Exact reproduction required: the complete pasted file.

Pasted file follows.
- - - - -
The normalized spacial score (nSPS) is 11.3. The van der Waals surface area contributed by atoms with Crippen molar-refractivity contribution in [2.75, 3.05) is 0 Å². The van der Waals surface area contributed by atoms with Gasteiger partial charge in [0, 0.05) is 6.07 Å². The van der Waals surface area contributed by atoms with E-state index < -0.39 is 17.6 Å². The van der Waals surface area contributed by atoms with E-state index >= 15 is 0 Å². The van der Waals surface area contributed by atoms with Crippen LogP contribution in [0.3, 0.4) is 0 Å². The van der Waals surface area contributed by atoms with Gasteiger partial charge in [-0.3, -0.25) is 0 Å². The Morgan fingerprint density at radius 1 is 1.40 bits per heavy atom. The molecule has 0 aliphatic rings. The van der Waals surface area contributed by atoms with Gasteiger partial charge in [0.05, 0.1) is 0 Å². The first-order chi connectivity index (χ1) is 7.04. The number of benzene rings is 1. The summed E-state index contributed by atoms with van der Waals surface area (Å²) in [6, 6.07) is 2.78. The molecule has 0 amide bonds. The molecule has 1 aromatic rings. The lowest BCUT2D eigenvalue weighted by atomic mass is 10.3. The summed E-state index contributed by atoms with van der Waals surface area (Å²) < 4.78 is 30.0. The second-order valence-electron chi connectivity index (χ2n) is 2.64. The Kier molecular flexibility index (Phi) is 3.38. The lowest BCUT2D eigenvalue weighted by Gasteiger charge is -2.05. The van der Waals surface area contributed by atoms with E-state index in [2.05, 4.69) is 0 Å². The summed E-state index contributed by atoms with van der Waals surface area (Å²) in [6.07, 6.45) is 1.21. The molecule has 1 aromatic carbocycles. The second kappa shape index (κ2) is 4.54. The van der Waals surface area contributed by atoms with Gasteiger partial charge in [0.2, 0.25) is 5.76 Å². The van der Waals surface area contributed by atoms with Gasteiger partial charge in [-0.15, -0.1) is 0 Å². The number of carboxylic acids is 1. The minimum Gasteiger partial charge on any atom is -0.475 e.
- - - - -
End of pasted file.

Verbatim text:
The normalized spacial score (nSPS) is 11.3. The van der Waals surface area contributed by atoms with Crippen molar-refractivity contribution in [2.75, 3.05) is 0 Å². The van der Waals surface area contributed by atoms with Gasteiger partial charge in [0, 0.05) is 6.07 Å². The van der Waals surface area contributed by atoms with E-state index < -0.39 is 17.6 Å². The van der Waals surface area contributed by atoms with E-state index >= 15 is 0 Å². The van der Waals surface area contributed by atoms with Crippen LogP contribution in [0.3, 0.4) is 0 Å². The van der Waals surface area contributed by atoms with Gasteiger partial charge in [-0.3, -0.25) is 0 Å². The Morgan fingerprint density at radius 1 is 1.40 bits per heavy atom. The molecule has 0 aliphatic rings. The van der Waals surface area contributed by atoms with Gasteiger partial charge in [0.05, 0.1) is 0 Å². The first-order chi connectivity index (χ1) is 7.04. The number of benzene rings is 1. The summed E-state index contributed by atoms with van der Waals surface area (Å²) in [6, 6.07) is 2.78. The molecule has 0 amide bonds. The molecule has 1 aromatic rings. The lowest BCUT2D eigenvalue weighted by atomic mass is 10.3. The summed E-state index contributed by atoms with van der Waals surface area (Å²) < 4.78 is 30.0. The second-order valence-electron chi connectivity index (χ2n) is 2.64. The Kier molecular flexibility index (Phi) is 3.38. The lowest BCUT2D eigenvalue weighted by Gasteiger charge is -2.05. The van der Waals surface area contributed by atoms with E-state index in [2.05, 4.69) is 0 Å². The summed E-state index contributed by atoms with van der Waals surface area (Å²) in [6.07, 6.45) is 1.21. The molecule has 1 aromatic carbocycles. The second kappa shape index (κ2) is 4.54. The van der Waals surface area contributed by atoms with Gasteiger partial charge in [0.2, 0.25) is 5.76 Å². The van der Waals surface area contributed by atoms with Gasteiger partial charge in [-0.15, -0.1) is 0 Å². The number of carboxylic acids is 1. The minimum Gasteiger partial charge on any atom is -0.475 e.